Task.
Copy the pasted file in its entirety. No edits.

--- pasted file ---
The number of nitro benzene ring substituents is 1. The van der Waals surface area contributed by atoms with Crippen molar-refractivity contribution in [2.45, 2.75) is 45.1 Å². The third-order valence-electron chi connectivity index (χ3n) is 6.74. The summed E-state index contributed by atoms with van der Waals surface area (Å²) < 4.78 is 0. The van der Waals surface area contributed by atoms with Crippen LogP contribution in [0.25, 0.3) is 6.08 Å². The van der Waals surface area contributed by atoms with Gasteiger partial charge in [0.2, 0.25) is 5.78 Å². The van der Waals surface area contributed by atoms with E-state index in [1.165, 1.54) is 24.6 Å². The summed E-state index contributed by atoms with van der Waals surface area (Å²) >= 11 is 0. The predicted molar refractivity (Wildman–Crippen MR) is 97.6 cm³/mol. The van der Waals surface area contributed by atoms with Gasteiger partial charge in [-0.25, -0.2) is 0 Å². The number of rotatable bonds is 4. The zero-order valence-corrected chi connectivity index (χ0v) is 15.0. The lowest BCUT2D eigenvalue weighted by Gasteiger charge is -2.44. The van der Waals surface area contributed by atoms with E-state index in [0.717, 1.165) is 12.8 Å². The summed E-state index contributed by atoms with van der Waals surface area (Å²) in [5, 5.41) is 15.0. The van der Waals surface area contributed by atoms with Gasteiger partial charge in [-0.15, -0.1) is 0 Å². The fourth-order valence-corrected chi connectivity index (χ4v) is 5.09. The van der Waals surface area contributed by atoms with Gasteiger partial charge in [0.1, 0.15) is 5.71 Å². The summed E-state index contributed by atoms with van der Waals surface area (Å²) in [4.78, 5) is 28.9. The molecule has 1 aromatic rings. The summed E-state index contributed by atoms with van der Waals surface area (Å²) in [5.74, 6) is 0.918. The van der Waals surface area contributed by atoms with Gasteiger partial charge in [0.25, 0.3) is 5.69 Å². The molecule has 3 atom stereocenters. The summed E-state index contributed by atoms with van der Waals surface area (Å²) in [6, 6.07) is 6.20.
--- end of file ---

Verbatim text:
The number of nitro benzene ring substituents is 1. The van der Waals surface area contributed by atoms with Crippen molar-refractivity contribution in [2.45, 2.75) is 45.1 Å². The third-order valence-electron chi connectivity index (χ3n) is 6.74. The summed E-state index contributed by atoms with van der Waals surface area (Å²) < 4.78 is 0. The van der Waals surface area contributed by atoms with Crippen LogP contribution in [0.25, 0.3) is 6.08 Å². The van der Waals surface area contributed by atoms with Gasteiger partial charge in [0.2, 0.25) is 5.78 Å². The van der Waals surface area contributed by atoms with E-state index in [1.165, 1.54) is 24.6 Å². The summed E-state index contributed by atoms with van der Waals surface area (Å²) >= 11 is 0. The predicted molar refractivity (Wildman–Crippen MR) is 97.6 cm³/mol. The van der Waals surface area contributed by atoms with Gasteiger partial charge in [-0.25, -0.2) is 0 Å². The number of rotatable bonds is 4. The zero-order valence-corrected chi connectivity index (χ0v) is 15.0. The lowest BCUT2D eigenvalue weighted by Gasteiger charge is -2.44. The van der Waals surface area contributed by atoms with E-state index in [0.717, 1.165) is 12.8 Å². The summed E-state index contributed by atoms with van der Waals surface area (Å²) in [5, 5.41) is 15.0. The van der Waals surface area contributed by atoms with Gasteiger partial charge in [-0.15, -0.1) is 0 Å². The fourth-order valence-corrected chi connectivity index (χ4v) is 5.09. The van der Waals surface area contributed by atoms with Gasteiger partial charge in [0.1, 0.15) is 5.71 Å². The summed E-state index contributed by atoms with van der Waals surface area (Å²) in [4.78, 5) is 28.9. The molecule has 1 aromatic rings. The summed E-state index contributed by atoms with van der Waals surface area (Å²) in [5.74, 6) is 0.918. The van der Waals surface area contributed by atoms with Gasteiger partial charge in [0.25, 0.3) is 5.69 Å². The molecule has 3 atom stereocenters. The summed E-state index contributed by atoms with van der Waals surface area (Å²) in [6, 6.07) is 6.20.